I am trying to use my raspi to host a discord bot that every morning publishes the food in my school. I have setup a bronjob with crontab -e but it's not working.

Crontab lookis like this:

45 07 * 2-5 python3 /home/pi/Desktop/Python/dcfoodbot/new/send.py

30 10 * 1 python3 /home/pi/Desktop/Python/dcfoodbot/new/send.py

with blank line at the end. (Published later on mondays because food is updated that day and can sometimes be late). When i tried making it post every minuite for debuging it worked but setting it to a specific time, for example 26 18 * 2-5 python3.... did not work. I would really appreciate help!




45 07 * 2-5 python3 /home/pi/Desktop/Python/dcfoodbot/new/send.py

30 10 * 1 python3 /home/pi/Desktop/Python/dcfoodbot/new/send.py


45 07 * * 2-5 python3 /home/pi/Desktop/Python/dcfoodbot/new/send.py

30 10 * * 1 python3 /home/pi/Desktop/Python/dcfoodbot/new/send.py

  • Your crontab rule only has 4 time specifications. I think you want something like this 45 07 * * 1-5. this equates to At 07:45 on every day-of-week from Monday through Friday. See this site for details crontab.guru/#45_07___1-5 Commented Mar 23, 2022 at 18:10
  • 1
    You may also try /full/path/to/python3.
    – user68186
    Commented Mar 23, 2022 at 19:52
  • @SteveRobillard didn't work :( Tried it and still same result. Commented Mar 23, 2022 at 20:14
  • Try replacing cron with systemd-cron. It works the same way but integrates crontab entries into sudo systemctl
    – Dougie
    Commented Mar 23, 2022 at 20:49
  • You have 2 answers now; have you any feedback or questions?
    – Seamus
    Commented Mar 28, 2022 at 17:14

2 Answers 2


Your schedules: 45 07 * 2-5 & 30 10 * 1 are incomplete/erroneous. You could use some help from my friend "The crontab guru"; it gives you an English-language definition of a schedule that you input, and allows you to verify your schedule expression. Note that there are 5 fields, but you seem to have supplied only 4.

AFAIK, cron does verify schedule expressions for validity, and consequently it "fails silently" rather than throwing an error. Perhaps this verification is a difficult thing to do?

Nevertheless, it's always good practice to throw errors. Since cron is not attached to a user terminal, you typically won't see errors thrown by your cron jobs at the console. However, you may use a redirect in your crontab entry to capture those error (stderr) messages generated by your script. For example:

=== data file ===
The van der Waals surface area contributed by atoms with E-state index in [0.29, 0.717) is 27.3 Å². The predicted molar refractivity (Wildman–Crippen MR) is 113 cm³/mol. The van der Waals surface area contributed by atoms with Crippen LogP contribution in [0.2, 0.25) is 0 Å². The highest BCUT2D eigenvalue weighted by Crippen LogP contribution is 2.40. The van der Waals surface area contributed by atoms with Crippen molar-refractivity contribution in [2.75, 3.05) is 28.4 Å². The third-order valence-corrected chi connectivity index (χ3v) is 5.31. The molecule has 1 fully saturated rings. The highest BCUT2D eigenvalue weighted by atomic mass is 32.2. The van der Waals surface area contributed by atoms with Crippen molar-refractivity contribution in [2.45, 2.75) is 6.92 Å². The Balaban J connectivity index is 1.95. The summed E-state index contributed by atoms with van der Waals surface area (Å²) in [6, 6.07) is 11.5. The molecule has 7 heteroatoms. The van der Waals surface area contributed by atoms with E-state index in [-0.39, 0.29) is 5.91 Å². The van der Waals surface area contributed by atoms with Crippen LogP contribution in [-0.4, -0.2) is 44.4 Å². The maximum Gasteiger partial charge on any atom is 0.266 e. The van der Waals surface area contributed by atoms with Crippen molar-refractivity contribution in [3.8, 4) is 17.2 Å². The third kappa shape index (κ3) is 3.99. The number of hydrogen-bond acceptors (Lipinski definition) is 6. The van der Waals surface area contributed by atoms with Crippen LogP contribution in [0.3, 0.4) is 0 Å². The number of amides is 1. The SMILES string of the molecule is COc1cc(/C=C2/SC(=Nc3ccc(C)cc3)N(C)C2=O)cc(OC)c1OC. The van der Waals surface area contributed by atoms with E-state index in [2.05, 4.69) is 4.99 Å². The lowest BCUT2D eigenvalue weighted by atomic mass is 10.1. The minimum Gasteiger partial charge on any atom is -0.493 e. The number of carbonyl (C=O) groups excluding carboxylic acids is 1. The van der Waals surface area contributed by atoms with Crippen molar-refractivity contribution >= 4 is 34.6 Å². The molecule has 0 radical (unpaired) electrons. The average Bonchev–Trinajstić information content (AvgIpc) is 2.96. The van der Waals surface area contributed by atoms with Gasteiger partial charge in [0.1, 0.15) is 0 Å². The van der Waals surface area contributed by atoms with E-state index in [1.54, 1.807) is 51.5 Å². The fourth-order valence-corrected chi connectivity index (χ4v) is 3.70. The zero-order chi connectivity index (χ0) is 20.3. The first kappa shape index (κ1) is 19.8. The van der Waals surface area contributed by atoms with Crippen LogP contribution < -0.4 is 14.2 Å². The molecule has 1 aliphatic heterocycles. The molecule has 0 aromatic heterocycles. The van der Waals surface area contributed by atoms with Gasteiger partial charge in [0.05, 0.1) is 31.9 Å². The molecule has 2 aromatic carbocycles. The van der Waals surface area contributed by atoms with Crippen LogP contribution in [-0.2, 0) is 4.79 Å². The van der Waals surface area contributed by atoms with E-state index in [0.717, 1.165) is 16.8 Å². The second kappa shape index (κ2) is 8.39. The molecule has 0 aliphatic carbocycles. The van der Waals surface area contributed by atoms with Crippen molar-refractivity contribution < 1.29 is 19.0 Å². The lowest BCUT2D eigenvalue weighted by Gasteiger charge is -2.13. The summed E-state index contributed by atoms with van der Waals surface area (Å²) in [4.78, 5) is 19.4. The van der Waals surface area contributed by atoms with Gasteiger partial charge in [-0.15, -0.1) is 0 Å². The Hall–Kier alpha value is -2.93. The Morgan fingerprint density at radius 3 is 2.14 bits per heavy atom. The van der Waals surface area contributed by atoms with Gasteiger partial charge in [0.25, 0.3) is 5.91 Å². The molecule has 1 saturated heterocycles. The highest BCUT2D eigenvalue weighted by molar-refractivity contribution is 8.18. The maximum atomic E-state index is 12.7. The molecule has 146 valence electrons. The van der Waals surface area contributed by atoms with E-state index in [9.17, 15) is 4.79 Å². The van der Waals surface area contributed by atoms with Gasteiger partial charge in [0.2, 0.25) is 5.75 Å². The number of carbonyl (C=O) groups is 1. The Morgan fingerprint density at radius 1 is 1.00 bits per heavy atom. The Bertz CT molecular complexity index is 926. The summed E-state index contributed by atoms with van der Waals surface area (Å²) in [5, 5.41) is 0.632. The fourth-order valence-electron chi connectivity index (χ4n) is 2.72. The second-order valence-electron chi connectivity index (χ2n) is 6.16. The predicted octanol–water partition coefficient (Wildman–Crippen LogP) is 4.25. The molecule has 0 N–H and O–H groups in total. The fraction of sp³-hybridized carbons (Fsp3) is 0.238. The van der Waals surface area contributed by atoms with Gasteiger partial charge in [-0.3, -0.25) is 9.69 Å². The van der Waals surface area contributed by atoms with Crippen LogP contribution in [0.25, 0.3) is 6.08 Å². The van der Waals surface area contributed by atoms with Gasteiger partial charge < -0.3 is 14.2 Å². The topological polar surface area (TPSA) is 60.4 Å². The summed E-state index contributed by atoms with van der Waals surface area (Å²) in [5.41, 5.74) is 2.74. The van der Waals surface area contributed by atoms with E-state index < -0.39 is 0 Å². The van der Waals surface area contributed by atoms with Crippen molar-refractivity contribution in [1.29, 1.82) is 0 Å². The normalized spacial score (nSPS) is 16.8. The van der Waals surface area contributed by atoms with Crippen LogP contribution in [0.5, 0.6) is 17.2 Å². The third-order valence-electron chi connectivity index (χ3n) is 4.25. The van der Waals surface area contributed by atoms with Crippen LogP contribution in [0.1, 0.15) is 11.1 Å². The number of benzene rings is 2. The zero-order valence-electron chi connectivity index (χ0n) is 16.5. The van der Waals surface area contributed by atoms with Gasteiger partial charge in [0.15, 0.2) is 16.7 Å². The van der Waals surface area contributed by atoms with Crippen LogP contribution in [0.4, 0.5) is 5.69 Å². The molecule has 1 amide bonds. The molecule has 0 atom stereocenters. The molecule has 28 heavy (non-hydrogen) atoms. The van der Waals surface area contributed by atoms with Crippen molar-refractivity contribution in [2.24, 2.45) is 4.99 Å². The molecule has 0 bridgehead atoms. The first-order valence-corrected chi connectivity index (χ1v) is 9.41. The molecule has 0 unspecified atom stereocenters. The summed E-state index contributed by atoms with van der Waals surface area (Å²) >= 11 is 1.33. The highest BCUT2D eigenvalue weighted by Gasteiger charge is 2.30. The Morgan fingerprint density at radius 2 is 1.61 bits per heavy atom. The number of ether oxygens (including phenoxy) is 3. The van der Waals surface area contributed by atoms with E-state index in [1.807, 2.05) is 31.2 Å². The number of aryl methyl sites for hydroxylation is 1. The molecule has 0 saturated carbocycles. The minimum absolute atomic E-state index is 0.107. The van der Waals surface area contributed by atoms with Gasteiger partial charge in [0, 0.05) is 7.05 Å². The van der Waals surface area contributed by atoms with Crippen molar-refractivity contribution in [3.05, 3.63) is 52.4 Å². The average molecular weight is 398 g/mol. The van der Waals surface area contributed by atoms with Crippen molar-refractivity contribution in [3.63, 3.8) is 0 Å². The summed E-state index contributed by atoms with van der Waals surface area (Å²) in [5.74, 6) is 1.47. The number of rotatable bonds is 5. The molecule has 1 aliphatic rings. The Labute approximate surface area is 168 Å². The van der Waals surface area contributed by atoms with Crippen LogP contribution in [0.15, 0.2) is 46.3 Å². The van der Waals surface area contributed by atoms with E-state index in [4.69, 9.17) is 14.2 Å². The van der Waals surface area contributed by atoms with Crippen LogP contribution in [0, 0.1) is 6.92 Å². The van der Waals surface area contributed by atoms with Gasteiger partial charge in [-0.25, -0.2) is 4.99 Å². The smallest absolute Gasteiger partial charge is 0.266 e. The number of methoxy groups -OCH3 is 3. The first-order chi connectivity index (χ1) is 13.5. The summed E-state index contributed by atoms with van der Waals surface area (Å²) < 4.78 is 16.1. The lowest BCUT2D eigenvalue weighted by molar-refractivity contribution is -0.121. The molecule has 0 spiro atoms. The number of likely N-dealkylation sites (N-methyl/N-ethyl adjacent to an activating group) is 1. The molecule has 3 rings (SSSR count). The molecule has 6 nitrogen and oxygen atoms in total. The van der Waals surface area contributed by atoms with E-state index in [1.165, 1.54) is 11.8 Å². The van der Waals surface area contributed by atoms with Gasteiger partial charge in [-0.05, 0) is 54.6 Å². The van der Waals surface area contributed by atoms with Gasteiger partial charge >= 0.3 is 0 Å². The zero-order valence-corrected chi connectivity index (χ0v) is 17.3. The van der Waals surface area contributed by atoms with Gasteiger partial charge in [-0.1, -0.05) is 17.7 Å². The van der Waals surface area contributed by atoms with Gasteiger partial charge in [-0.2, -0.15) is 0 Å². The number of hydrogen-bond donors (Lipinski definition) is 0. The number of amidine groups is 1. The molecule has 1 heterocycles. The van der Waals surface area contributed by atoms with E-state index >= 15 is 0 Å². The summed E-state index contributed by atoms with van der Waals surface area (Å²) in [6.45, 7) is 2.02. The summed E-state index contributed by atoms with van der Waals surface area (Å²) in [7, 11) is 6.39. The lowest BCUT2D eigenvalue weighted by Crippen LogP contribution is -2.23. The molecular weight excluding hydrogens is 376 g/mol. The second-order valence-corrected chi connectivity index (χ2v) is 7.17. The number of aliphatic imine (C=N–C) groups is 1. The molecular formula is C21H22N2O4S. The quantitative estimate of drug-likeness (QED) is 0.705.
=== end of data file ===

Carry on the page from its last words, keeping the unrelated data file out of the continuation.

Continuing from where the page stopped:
# FROM: 
python3 /home/pi/Desktop/Python/dcfoodbot/new/send.py

python3 /home/pi/Desktop/Python/dcfoodbot/new/send.py 2>> /home/pi/Desktop/myfailures.txt

Try defining the path of your Python environment first, and after that add the path to your Python script. This is (like) one of my settings:

30 23 * * * /home/pi/myprojectfolder/venv/bin/python /home/pi/myprojectfolder/scraper.py

Since my project runs in a virtual environment (the folder called venv, where I have lots of different packages installed), I let the system know I want to use that Python interpreter. After that, I tell the system what script to run.

If you don't have a virtual environment, try using your system's default Python path. Find out what that is by typing which python in your shell. You will get something like usr/bin/python and that will be your path.

So, in crontab you will have a single line with 3 commands, all separated by white space:

  1. when to run? (run every day at 23.30)
  2. where is Python?
  3. where is the script I want to run?

To see how to properly generate cron commands, see the website crontab.guru.

I hope it helps.

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